Scout to Set Harvest Expectations

02:13PM Aug 07, 2020
Corn Goldenstein Farm 27
( Darrell Smith )

While there’s little left you can do to change corn and soybean yields, you still need to scout. Taking the time to scout now helps you set expectations for harvest, so there are no surprises, and tells you what ‘problem’ fields need to be watched closely for an early harvest.

“We've seen some pollination issues show up this past week, in the areas where the corn was suffering from drought conditions coming into pollination,” says Ken Ferrie, Farm Journal field agronomist. “In the wind damaged corn, we're seeing some pollination issues there as well, especially the ears that ended up on the bottom side of the stalk.”

If you’re in the swath of states that suffered during the mid-July storm that brought wind damage to many, make sure you know what’s going on in your fields. It might be a good time to send out drones or get some aerial imagery. In some cases, Ferrie expects there will be insurance claims because of this wind.

Disease watchouts

It’s prime time for diseases in corn and soybeans—including tricky ear or pod diseases and the beginnings of stalk diseases. Take notes or photos now to compare hybrids and varieties to help with next year’s seed selection.

“Take that ear leaf off and compare it across that plot and see how many lesions you've got,” Ferrie says. “If you wait too long and we start to decimate the bottom end of that plant, you'll lose some of your best comparisons. Disease pressure continued to build this past week in the corn, but we only found two fields that were actually at threshold.”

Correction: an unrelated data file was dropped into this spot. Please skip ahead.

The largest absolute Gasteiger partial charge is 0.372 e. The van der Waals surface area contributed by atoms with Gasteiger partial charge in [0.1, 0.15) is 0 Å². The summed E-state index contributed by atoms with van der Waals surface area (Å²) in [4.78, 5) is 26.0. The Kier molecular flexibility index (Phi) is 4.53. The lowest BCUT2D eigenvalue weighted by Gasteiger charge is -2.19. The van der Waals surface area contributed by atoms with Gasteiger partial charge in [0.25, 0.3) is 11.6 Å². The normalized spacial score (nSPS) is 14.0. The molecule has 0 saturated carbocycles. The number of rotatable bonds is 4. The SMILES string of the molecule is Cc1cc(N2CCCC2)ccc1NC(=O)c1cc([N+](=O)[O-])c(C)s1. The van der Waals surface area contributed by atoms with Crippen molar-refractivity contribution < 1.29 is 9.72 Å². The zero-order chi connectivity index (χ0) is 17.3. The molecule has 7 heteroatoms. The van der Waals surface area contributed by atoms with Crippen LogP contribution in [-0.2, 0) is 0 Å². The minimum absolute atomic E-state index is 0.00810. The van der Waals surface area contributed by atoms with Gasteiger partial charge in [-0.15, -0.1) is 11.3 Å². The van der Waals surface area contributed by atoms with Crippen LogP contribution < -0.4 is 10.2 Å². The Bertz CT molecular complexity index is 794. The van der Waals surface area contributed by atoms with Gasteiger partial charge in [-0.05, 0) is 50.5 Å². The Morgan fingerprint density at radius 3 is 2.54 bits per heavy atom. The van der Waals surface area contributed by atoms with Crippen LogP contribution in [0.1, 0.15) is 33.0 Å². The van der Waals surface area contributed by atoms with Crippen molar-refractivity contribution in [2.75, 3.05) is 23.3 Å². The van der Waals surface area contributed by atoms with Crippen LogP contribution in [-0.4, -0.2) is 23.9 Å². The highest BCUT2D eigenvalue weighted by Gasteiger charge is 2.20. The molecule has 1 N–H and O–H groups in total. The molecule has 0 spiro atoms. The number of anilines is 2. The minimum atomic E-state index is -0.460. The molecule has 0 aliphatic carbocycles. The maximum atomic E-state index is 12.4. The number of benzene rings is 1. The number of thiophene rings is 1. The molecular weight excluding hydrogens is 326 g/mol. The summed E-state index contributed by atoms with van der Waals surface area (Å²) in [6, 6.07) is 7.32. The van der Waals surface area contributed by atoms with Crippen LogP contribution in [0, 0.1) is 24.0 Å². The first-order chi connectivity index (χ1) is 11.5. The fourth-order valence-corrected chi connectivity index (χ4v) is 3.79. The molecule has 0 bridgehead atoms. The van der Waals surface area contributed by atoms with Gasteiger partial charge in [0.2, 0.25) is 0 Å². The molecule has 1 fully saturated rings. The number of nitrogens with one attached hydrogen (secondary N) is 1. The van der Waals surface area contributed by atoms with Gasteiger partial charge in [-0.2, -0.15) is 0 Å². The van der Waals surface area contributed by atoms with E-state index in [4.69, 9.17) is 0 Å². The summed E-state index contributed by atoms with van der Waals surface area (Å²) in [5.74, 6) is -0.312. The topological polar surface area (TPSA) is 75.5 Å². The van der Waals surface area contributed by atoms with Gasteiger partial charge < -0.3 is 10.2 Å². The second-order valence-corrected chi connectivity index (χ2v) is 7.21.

So far, he’s seen physoderma brown spot and Goss’s wilt in corn. If you have tar spot or live in a county with a history of tar spot, make sure you’re looking for it, too, as it is aggressive and can cause yield loss. Areas with wind and hail damage should be watching for Goss’s wilt especially.

Soybean weed concerns

As the soybean plants start to drop leaves, the canopy opens back up and leaves the soil ripe for weed growth. Take note of what’s out there over the coming weeks.

“[Weed growth could be rapid] this is especially true in our 30-inch beans,” Ferrie says. “At this stage your options are limited. These are big weeds and stopping them won't be easy.”

In addition to traditional weeds in soybeans, Ferrie says he’s seeing a lot of volunteer corn this year. Just like regular weeds, if it goes to seed that could be a problem next year.

Check out more from Ken Ferrie in this week’s Boots in the Field podcast.

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For more agronomic information and topics, check out Ken Ferrie’s presentation during Farm Journal Field Days Aug. 25-27. Farm Journal Virtual Field Days offers something on the agenda for everyone on the farm team. With this hybrid event experience, you can customize your time investment to match your schedule.

Register now for the free virtual event: